He loves that children play here. A bugle and boy-laughter — that's Frank and Georgy in Crimea. He's drilled them with toy rifles, taught them parts of a gun. Since Beagle, he hasn't used one. (“Shooting is cruel.”) They're warming their campfire milk. “Whatever my father did with us,” they will say after, “had over it a glamour of delight.” His Fool's Experiments! “I shan't be easy till I've tried ...” — as if some outside force

were at him with a truncheon. He sets the girls to search for wormcasts. “Damp evenings are best.” Horace finds him snake and lizard eggs, Frank plays bassoon to worms (are they really deaf?) and even flowers to see how they like vibration. He strings all seven children over long grass and scabious in a chain, to paint and track the bumblebees who pollinate red clover.


 Prizewinning poet Ruth Padel is Charles Darwin's great-great-granddaughter. Stories told to her by her grandmother, who edited several of Darwin's books, inspired her to compose a series of poems for the bicentenary of the naturalist's birth, a selection of which are reproduced here.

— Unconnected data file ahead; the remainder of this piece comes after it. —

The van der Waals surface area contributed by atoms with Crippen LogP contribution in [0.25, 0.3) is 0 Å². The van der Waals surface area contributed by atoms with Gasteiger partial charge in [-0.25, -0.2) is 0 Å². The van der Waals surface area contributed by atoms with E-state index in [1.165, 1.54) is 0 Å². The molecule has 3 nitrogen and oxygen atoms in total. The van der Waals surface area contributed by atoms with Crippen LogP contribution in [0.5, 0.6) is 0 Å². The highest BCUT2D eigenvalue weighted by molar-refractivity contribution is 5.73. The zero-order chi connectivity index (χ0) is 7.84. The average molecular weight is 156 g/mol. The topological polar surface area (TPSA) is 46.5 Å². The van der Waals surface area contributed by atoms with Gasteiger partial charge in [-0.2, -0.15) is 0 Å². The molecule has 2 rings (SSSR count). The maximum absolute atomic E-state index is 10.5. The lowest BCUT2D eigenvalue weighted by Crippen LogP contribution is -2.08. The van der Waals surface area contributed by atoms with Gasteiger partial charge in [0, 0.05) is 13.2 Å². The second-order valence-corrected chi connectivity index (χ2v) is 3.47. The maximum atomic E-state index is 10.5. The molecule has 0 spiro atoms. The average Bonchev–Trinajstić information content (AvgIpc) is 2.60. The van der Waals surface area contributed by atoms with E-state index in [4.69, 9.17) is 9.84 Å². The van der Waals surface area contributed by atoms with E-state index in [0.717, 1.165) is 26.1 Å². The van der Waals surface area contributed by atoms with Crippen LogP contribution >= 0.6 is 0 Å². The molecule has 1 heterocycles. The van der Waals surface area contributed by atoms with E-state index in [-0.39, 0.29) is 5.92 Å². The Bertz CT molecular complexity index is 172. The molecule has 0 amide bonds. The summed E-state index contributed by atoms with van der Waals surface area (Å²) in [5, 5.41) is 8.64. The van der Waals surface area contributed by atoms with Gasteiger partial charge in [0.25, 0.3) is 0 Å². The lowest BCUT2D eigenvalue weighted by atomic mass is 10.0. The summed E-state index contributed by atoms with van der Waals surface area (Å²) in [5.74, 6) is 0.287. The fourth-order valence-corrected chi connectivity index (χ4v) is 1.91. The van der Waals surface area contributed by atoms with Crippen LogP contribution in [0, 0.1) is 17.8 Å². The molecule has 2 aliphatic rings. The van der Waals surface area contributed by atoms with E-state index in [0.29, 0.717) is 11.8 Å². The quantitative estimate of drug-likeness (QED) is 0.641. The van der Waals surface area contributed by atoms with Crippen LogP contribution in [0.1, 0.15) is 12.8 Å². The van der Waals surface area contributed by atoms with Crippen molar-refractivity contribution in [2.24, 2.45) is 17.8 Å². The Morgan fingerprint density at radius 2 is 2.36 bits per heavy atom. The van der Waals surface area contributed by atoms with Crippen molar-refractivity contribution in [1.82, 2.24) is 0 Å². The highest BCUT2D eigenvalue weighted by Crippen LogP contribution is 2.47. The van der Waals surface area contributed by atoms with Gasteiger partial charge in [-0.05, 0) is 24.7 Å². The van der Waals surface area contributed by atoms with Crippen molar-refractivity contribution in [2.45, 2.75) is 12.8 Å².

Padel's vivid poetry offers an intimate portrait of Darwin through his life — as a young man marvelling at nature in his own backyard; as an explorer exclaiming on seeing a tropical rainforest for the first time; as a researcher puzzling over his collections in his home office at Down House in Kent, being interrupted by his children playing. Her insight exposes Darwin's thoughts as he pieced together his ideas on evolution, and reflects on how his changing views affected his relationships with his family, the church and society.

Additional information

To hear Ruth Padel reading her poetry, download the Nature Podcast at . For more on Darwin, see .

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Poems from Darwin's descendant. Nature 457, 794–795 (2009).